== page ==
im not so sure obama shouldnt have picked Governor Jindal as his running mate now. lol

    August 31, 2008 at 11:16 pm |
  11. Rebecca

    After working with 8 families who evacuated to Louisville after Katrina, I am just heartsick to think that New Orleans might be hit again. A group of 30 of us took a bus trip to New Orleans in October 2006 and I personally couldn't believe what I saw ... both on the ground as well as in the faces of the families (parents and children) as we visited the place they still called "home."

    It's 2 years later, and all of those families are still here in Louisville. And they've kept me apprised of the progress in New Orleans. I was actually beginning to feel positive ... progress, albeit slowly, and not throughout the entire city ... but still progress. New Orleans was rebuilding, brick by brick. And now this...

    I am keeping New Orleans and all who call her "home" in my thoughts and prayers.

    August 31, 2008 at 11:08 pm |
  12. Doug Wayland

    I find it incredibly irresponsible that Anderson Cooper (and other media people) insist on reporting from areas that have been ordered as mandatory evacuation areas - why are they any different and by staying and broadcasting they are helping those justify those residents who are staying in harm's way - so CNN (and other media outlets) should be held responsible for putting people in harm's way. Mandatory means MANDATORY!

    August 31, 2008 at 10:57 pm |
  13. Rev. Wilson

    Greetings Anderson,

    A few weeks ago James Dobson's "Focus on the Family" prayed for God to send rain upon the Democractic Convention, hoping that a storm would shower upon Senator Barack Obama and stop his acceptance speech. As a leader in the faith community, I do not believe that God sends storms and natural disasters to hurt people and destroy life, but there is a bit of irony in Hurricane Gustav changing plans in the Republican Convention, to which Dobson and Focus on the Family is strongly tied. After seeing the devastion already brought on by Gustav, and being reminded of the image of Katrina which changed the lives of many of my friends and parishioners, I wonder why people of faith like Dobson and groups who say they are concerned in families would pray for natural disasters to hurt other people and other families with whom they disagree. And now Republicans strongly supported by Focus on the Family want to show compassion upon those impacted by Gustav, after many of them prayed for a disaster? Be careful for what you pray for. What goes around comes back around, and the doom one wishes has a strange way of affecting us all!

    Rev. Wilson

    August 31, 2008 at 10:51 pm |
  14. Walter Martin

    I realize that New Orleans has been home for many years to lots of good people - but why do we think that a city built BELOW sea level can ever truly be safe from a major hurricane? Mankind can only do so much - Mother Nature will always win. And would it really be a bad thing if we let parts of New Orleans stay uninhabited and returned to its natural state? Hope all the National Guard and responders stay safe, and from folks in Texas - thanks!!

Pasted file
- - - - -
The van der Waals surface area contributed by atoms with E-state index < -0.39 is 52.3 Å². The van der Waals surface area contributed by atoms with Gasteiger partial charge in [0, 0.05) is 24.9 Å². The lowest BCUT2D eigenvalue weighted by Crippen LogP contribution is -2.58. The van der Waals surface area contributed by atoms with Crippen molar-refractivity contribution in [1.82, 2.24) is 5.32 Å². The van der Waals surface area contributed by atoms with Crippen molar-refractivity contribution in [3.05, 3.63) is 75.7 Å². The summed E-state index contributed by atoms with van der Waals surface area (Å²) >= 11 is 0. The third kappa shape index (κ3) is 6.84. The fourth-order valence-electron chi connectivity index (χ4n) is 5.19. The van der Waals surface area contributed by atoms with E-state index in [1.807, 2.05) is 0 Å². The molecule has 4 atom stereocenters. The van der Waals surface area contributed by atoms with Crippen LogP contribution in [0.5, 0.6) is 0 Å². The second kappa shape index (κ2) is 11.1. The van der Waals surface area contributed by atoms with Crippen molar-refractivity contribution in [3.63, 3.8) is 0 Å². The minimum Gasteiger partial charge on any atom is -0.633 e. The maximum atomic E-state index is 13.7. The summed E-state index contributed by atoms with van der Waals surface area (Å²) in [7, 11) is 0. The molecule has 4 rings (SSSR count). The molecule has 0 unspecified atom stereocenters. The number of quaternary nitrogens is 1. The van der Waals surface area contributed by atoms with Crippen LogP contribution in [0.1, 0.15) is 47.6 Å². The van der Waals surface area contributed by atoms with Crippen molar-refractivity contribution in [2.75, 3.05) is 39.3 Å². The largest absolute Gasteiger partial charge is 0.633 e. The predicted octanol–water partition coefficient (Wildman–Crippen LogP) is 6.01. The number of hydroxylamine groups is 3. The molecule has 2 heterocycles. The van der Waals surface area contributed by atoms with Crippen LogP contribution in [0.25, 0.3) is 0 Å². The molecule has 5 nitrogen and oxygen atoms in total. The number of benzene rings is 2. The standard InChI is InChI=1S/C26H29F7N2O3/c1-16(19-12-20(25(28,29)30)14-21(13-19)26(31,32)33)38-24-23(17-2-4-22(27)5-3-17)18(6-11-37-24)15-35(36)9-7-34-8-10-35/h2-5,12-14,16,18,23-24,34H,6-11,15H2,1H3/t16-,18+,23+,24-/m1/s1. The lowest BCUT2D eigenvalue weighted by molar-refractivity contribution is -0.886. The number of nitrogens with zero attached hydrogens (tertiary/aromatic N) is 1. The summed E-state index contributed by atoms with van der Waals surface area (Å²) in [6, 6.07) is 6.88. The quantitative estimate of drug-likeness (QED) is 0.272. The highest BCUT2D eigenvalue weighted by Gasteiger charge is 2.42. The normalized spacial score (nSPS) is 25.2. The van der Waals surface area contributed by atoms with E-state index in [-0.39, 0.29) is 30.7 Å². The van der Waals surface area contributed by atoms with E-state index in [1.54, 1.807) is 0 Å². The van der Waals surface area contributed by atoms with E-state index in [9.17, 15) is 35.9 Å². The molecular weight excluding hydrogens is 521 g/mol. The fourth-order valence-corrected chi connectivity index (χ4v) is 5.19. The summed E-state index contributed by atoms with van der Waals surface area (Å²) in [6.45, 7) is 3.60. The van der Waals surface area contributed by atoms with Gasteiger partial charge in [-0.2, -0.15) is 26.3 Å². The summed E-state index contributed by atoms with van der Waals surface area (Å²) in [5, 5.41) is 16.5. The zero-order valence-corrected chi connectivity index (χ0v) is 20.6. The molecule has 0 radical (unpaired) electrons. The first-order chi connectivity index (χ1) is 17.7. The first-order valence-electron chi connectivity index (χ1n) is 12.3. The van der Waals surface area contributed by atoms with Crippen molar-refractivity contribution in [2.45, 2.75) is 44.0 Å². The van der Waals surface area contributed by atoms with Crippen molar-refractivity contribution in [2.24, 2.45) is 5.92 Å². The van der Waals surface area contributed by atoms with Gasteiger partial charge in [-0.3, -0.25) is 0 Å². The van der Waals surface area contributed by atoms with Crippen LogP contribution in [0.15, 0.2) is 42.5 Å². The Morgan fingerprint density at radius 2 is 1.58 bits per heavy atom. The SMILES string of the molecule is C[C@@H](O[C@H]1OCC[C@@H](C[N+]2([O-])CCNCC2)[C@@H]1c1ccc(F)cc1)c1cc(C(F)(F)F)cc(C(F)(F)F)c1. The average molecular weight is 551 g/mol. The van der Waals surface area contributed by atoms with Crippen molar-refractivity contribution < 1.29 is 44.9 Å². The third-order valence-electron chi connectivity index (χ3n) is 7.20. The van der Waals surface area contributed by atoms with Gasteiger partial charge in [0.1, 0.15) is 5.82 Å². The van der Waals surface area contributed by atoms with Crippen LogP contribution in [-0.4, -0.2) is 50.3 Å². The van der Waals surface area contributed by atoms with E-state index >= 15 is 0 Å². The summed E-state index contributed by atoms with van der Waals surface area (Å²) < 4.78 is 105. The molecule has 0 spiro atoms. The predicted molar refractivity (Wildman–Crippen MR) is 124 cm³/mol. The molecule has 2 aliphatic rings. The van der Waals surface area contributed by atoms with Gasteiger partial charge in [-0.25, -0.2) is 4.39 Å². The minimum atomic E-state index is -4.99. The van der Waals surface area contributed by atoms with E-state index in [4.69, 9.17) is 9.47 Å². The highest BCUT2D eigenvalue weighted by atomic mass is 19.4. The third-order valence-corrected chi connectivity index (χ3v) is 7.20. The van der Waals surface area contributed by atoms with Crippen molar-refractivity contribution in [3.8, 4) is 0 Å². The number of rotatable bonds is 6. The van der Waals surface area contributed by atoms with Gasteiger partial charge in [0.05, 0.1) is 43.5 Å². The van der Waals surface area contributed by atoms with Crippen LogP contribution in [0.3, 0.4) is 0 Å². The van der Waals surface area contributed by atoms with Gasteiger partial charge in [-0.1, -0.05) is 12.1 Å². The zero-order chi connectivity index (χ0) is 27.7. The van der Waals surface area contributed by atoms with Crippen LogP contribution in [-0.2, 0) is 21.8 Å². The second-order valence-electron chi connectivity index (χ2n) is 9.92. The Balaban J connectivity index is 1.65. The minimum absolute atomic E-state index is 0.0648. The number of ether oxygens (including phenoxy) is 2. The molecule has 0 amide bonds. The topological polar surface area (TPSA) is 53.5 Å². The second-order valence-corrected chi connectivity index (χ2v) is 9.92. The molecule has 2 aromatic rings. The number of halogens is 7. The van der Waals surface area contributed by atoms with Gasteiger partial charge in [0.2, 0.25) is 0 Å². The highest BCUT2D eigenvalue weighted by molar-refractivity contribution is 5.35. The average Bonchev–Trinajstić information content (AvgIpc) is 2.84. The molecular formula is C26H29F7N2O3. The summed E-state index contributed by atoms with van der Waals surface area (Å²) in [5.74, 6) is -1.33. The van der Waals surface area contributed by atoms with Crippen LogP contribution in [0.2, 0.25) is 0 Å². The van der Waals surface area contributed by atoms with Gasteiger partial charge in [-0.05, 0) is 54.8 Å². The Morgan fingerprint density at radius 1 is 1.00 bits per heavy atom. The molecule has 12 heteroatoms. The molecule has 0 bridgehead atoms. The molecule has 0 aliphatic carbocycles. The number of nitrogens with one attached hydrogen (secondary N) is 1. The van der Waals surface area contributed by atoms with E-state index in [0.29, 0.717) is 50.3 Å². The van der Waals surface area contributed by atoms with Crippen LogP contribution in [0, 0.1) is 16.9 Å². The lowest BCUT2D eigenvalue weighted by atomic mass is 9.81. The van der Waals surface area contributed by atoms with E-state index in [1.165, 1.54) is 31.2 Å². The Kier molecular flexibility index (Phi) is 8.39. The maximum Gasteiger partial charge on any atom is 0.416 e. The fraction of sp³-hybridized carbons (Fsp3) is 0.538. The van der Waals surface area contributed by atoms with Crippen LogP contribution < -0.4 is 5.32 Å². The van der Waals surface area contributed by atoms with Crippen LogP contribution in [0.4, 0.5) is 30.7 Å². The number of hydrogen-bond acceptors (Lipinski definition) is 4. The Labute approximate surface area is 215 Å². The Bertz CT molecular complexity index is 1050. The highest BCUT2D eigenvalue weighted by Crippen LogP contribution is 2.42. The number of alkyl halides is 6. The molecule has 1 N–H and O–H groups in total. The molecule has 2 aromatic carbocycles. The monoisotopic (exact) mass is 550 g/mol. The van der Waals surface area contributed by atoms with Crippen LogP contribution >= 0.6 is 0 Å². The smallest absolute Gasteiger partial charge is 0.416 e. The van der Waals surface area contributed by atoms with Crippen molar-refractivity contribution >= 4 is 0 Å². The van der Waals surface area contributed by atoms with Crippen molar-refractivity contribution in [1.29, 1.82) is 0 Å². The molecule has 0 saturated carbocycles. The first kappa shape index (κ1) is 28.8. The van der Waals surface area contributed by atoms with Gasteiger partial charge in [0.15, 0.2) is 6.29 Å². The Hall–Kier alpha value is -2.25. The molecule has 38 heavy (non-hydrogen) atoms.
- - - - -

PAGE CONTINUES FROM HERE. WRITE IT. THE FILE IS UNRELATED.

August 31, 2008 at 10:51 pm |
  15. Calder

    Oh thanks for lecturing me Stephanie, I'll just go outside and watch Gustav roll in, since I live about 30 miles north of NOLA.

    Thanks for keeping me in perspective!

    August 31, 2008 at 10:47 pm |
  16. TK

    Anderson – stay safe. This country needs you. We've lost Tim Russert. We've lost Peter Jennings. We cannot afford to lose your voice.

    Godspeed!

    August 31, 2008 at 10:41 pm |
  17. EJ (USA)

    I wish I were there with you guys!! Be safe.

    Yeah right. I wouldn't want to be anywhere near there.

    August 31, 2008 at 10:37 pm |
  18. Joanne

    Oh Geez Anderson, here ya go again...I'm in awe of you this time as I am everytime you do the Hurricane's. God be with you & keep you safe.

    August 31, 2008 at 10:32 pm |
  19. Kathleen Farber

    To correct one of the above posters...the most damaging quadrant of the hurricane is the upper right, not the lower, and closest to the eye-wall.
    And yes Laura, I've been wondering the same thing...

    August 31, 2008 at 10:30 pm |
  20. Jason, Michigan

    Anderson and Crew...I know you guys would get hit by a truck to get the story, and we admire you for that, but please don't take any unnecessary risks. I know you won't but know that our eyes will be glued on CNN for the forseeable future.

    August 31, 2008 at 10:26 pm |
  21. jnoguera

    Why are they still saying that it will make landfall tomorrow afternoon? It looks from the close radar that it make landfall within the next few hours.

    August 31, 2008 at 10:26 pm |
  22. Matt in Ca.

    Be safe. The preparations for this storm seem better than for Katrina.
    Keep up the good work.

    August 31, 2008 at 10:21 pm |
  23. Stephanie

    Calder this is not the time or place for your comments. Why don't you follow your party's nominee and put your bitterness to the side for the time being.

    August 31, 2008 at 10:21 pm |
  24. Jacob, Bronx NY

    I wish I were there with you guys!! Be safe.

    August 31, 2008 at 10:19 pm |
  25. Jennifer in Sebring, FL

    This is to Gee, the above person. This is the hurricane of the century because, as bad as it sounds, New Orleans could much more handle a direct hit, then being on the right side of the eye. The strongest part of the Hurricane is the right bottom. And when the hurricane is “swooping” in a counterclockwise position, just image at high tide how the hurricane will be pushing major winds and waters straight to New Orleans, and directly over Lake Ponchertrain and push the waters directly up the Mississippi. This will be disastrous. I feel for all the people in coastal and southern Louisiana.
    Anderson and all of your CNN crew – y'all stay safe and out of harms way! Your lives are far too important than to cover this storm if your lives are in danger! .... I love ya, Anderson! and I love your Book! and I love 360, as you, Glenn Beck and Nancy Grace have the best shows on TV!

    August 31, 2008 at 10:17 pm |
  26. Heather,ca

    With all the advances in technology I don't think anyone can out time mother nature. I hope all of you have somewhere safe and dry to sleep tonight. Look out for flying signs. Excellent job!

    August 31, 2008 at 10:16 pm |
  27. Suzi

    I know that this strom is bad but what is happening with Hanna I have a son and his wife on the Navel Base at goose creek. It is only About 35 mins from the coast line can you report something on that storm?